Toilers of the Sea by Victor Hugo
Book I. Malicious Gilliatt.
A ROCK near the coast is sometimes visited by men; a rock in mid-ocean never. What object could any one have there? No supplies can be drawn thence; no fruit-trees are there, no pasturage, no beasts, no springs of water fitted for man's use. It stands aloft, a rock with its steep sides and summits above water, and its sharp points below. Nothing is to be found there but inevitable shipwreck
This kind of rocks, which in the old sea dialect were called Isoles, are, as we have said, strange places. The sea is alone there; she works her own will. No token of terrestrial life disturbs her. Man is a terror to the sea; she is shy of his approach, and hides from him her deeds. But she is bolder among the lone sea rocks. The ever-lasting soliloquy of the waves is not troubled there. She labours at the rock, repairs its damage, sharpens its peaks, makes them rugged or renews them. She pierces the granite, wears down the soft stone, and denudes the hard; she rummages, dismembers, bores, perforates, and grooves; she fills the rock with cells, and makes it sponge-like, hollows out the inside, or sculptures it without. In that secret mountain which is hers she makes to herself caves, sanctuaries, palaces. She has her splendid and monstrous vegetation, composed of floating plants which bite, and of monsters which take root; and she hides away all this terrible magnificence in the twilight of her deeps. Among the isolated rocks no eye watches over her; no spy embarrasses her movements. It is there that she develops at liberty her mysterious side, which is inaccessible to man. Here she keeps all strange secretions of life; here that the unknown wonders of the sea are assembled.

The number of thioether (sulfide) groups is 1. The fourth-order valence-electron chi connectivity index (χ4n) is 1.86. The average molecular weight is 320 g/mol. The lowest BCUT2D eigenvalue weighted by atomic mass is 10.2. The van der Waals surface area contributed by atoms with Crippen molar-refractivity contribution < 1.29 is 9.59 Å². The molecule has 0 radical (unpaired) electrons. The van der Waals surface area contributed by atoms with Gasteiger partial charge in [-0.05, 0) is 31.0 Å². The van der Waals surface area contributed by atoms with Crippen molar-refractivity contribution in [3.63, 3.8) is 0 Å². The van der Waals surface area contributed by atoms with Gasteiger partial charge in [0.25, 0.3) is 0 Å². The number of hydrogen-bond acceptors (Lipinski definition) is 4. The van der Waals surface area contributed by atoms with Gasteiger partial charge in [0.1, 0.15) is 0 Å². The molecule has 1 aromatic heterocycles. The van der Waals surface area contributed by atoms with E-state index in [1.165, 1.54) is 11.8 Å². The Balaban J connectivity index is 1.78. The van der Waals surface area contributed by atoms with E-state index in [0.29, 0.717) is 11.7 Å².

Promontories, forelands, capes, headlands, breakers, and shoals are veritable constructions. The geological changes of the earth are trifling compared with the vast operations of the ocean. These breakers, these habitations in the sea, these pyramids, and spouts of the foam are the practicers of a mysterious art which the author of this book has somewhere called "the Art of Nature." Their style is known by its vastness. The effects of chance seem here design. Its works are multiform. They abound in the mazy entanglement of the rock-coral groves, the sublimity of the cathedral, the extravagance of the pagoda, the amplitude of the mountain, the delicacy of the jeweller's work, the horror of the sepulchre. They are filled with cells like the wasps' nest, with dens like menageries, with subterranean passages like the haunts of moles, with dungeons like Bastiles, with ambuscades like a camp. They have their doors, but they are barricaded; their columns, but they are shattered; their towers, but they are tottering; their bridges, but they are broken. Their compartments are unaccommodating; these are fitted for the birds only, those only for fish. They are impassable. Their architectural style is variable and inconsistent: it regards or disregards at will the laws of equilibrium, breaks off, stops short, begins in the form of an archivolt, and ends in an architrave, block on block. Enceladus is the mason. A wondrous science of dynamics exhibits here its problems ready solved. Fearful overhanging blocks threaten, but fall not: the human mind cannot guess what power supports their bewildering masses. Blind entrances, gaps, and ponderous suspensions multiply and vary infinitely. The laws which regulate this Babel baffle human induction. The great unknown architect plans nothing, but succeeds in all. Rocks massed together in confusion form a monstrous monument, defy reason, yet maintain equilibrium. Here is something more than strength; it is eternity. But order is wanting. The wild tumult of the waves seems to have passed into the wilderness of stone. It is like a tempest petrified and fixed for ever. Nothing is more impressive than that wild architecture-always standing, yet always seeming to fall; in which everything appears to give support, and yet to withdraw it. A struggle between opposing lines has resulted in the construction of an edifice, ‘filled with traces of the efforts of those old antagonists, the ocean and the storm.